In the brief, clinic director and Columbia Law School Professor Suzanne B. Goldberg argues that justifications for the ban—including that open service by transgender men and women would harm unit cohesion—“def[ies] decades of constitutional jurisprudence rejecting laws and policies that restrict opportunities for men and women based on sex.”

Goldberg cites numerous cases in which such disparate treatment has been rejected by the courts, including Sessions v. Morales-Santana, a case in which the U.S. Supreme Court ruled last year that a citizenship provision of the Immigration and Nationality Act treating mothers and fathers differently violates the Constitution’s Equal Protection Clause

“In short, assumptions that men must be one way and women another, even when rooted in traditional views and practices, are not sufficient grounds for governmental denial of opportunities to men and women who do not conform to those assumptions but are otherwise qualified and prepared to meet all relevant requirements,” Goldberg writes.

Likewise, the government’s argument that banning transgender individuals promotes fairness, safety, and privacy within the military should be rejected, Goldberg writes, citing similar arguments previously used to justify the exclusion of women, gay people, and racial minorities.

Goldberg is one of the country’s foremost experts on gender and sexuality law. Before joining Columbia Law School, where she is co-director of the Center for Gender and Sexuality Law, she was a senior staff attorney at Lambda Legal and, in that capacity, served as co-counsel for the defendants in Lawrence v. Texas. She was assisted on the brief by Columbia Law School student Solomon Leung ’20.

The underlying case was filed by Lambda Legal and OutServe-SLDN, a legal services organization for actively serving LGBT military personnel and veterans. It was later joined by the state of Washington. In December 2017, lower courts issued a preliminary injunction barring the ban from taking effect. In April, U.S. District Judge Marsha J. Pechman of the Western District of Washington upheld the preliminary injunction, rejecting the Trump Administration’s plan to implement the ban, which would allow transgender people to serve only if they did so in their “biological sex.”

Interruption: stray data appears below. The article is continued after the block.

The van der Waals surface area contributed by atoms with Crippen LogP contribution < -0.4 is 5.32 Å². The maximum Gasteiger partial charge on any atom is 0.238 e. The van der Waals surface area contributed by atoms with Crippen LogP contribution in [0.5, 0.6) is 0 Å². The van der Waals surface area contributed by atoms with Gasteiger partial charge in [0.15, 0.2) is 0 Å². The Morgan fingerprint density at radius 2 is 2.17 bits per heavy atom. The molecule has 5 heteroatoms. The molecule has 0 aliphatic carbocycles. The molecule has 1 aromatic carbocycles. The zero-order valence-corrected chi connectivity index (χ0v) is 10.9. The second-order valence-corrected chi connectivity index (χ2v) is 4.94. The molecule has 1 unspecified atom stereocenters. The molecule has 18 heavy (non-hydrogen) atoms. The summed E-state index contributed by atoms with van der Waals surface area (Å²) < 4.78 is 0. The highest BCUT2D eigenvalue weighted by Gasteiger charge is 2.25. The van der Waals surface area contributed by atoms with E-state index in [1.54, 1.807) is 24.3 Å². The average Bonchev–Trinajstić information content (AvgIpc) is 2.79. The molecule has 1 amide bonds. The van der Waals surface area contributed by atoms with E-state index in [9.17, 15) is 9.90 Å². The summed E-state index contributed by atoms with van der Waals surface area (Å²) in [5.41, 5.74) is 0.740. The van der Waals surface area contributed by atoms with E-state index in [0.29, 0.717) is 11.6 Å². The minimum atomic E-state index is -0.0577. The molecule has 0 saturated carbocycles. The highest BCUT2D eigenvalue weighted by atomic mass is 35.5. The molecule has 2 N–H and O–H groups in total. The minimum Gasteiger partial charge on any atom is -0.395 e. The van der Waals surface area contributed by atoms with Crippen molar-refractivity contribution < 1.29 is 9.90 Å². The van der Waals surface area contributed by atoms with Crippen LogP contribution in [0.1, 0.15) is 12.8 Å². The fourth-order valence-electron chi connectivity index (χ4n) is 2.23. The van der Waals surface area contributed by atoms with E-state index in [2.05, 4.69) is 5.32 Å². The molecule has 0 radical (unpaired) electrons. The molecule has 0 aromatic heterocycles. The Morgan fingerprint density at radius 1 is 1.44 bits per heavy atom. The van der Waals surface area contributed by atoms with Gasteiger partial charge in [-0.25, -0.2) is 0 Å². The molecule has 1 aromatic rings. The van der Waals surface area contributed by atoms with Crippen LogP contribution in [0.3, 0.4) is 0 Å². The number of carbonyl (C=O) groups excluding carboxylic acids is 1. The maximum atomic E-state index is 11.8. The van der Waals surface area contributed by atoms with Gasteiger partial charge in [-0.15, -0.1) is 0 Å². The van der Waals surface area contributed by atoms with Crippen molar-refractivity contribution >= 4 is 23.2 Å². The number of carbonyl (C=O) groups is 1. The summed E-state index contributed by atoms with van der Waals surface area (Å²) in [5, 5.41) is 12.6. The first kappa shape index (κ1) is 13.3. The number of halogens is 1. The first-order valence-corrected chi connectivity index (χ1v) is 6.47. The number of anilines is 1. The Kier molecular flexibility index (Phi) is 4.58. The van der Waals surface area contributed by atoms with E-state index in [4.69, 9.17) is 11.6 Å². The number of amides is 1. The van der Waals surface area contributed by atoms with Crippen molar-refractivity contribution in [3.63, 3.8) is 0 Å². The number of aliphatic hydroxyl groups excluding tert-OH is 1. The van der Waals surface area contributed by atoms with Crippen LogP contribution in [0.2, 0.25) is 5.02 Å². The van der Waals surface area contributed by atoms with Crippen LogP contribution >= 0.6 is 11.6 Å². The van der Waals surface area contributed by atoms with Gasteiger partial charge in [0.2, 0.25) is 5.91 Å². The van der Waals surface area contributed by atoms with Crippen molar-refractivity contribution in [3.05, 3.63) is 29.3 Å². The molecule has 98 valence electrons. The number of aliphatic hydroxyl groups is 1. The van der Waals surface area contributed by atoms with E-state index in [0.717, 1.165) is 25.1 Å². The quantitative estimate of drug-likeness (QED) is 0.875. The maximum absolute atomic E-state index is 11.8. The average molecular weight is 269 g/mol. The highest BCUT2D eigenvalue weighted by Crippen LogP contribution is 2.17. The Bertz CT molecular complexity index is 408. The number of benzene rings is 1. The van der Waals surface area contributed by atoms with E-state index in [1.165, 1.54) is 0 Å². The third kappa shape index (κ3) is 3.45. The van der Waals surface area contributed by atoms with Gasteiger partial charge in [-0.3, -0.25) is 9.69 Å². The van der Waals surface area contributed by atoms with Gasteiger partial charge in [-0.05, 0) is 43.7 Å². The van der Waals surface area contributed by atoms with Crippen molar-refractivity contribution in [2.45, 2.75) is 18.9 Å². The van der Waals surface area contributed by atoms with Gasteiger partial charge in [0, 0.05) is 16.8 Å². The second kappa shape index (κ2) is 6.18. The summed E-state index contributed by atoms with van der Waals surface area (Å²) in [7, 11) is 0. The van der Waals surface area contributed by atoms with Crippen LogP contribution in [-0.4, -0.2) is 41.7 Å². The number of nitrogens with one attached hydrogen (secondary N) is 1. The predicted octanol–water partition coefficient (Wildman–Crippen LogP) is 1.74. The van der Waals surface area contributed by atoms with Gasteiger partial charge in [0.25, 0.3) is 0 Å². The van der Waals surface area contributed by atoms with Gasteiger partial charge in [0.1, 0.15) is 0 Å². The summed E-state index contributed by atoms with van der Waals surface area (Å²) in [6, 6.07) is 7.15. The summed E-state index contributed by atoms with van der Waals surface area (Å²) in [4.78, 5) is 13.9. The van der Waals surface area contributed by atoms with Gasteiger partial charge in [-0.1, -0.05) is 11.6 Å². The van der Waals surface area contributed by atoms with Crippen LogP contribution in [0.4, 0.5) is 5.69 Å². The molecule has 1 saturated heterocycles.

Joining Columbia Law School’s Sexuality and Gender Law Clinic on the brief are: California Women Lawyers, The Center for Reproductive Rights, Connecticut Women’s Education and Legal Fund, Equal Rights Advocates, Legal Voice, Michigan Association for Justice, National Women’s Law Center, Service Women’s Action Network, and Women’s Bar Association of the District of Columbia. Cynthia C. Robertson, Robert C.K. Boyd, and William C. Miller of Pillsbury Winthrop Shaw Pittman also served as counsel on the brief.

Congratulations to the Class of 2018!


Posted on May 14th, 2018 by Elizabeth Boylan

A Message from the Center for Gender & Sexuality Law
In Honor of the Columbia Law School Class of 2018


May 14, 2018 – The Center for Gender & Sexuality Law is thrilled to bestow our congratulations upon the Columbia Law School Class of 2018.

At the core of our work as a Center, we strive to provide resources and opportunities to enrich the experiences of all members of the Columbia Law School community – Students, Faculty, Alumni and Staff Members alike.

Our work is dependent upon the input, insight, and interest of these stakeholders – and it is with great sincerity that we express our gratitude to the graduating JD and LLM students who have inspired, participated in, and shared in our events and programs at Columbia Law School.

We have had the distinct pleasure of working with many of this year’s graduates as Research Assistants, as cohorts in planning events and programs with the vibrant Student Organizations at Columbia Law School. We have also worked with many of this year’s graduates as young scholars and lawyers pursuing academic scholarship, pro-bono work, and careers that are aligned with our Center’s mission to expand approaches to complex issues facing gender and sexual justice movements in the multiple contexts in which these movements develop.

It is our pleasure to congratulate those students being awarded degrees today from Columbia Law School. We are deeply proud of all of your accomplishments and wish you all the best moving forward.


Professor Katherine Franke
Faculty Director, The Center for Gender & Sexuality Law and
The Public Rights/Private Conscience Project

Elizabeth Reiner Platt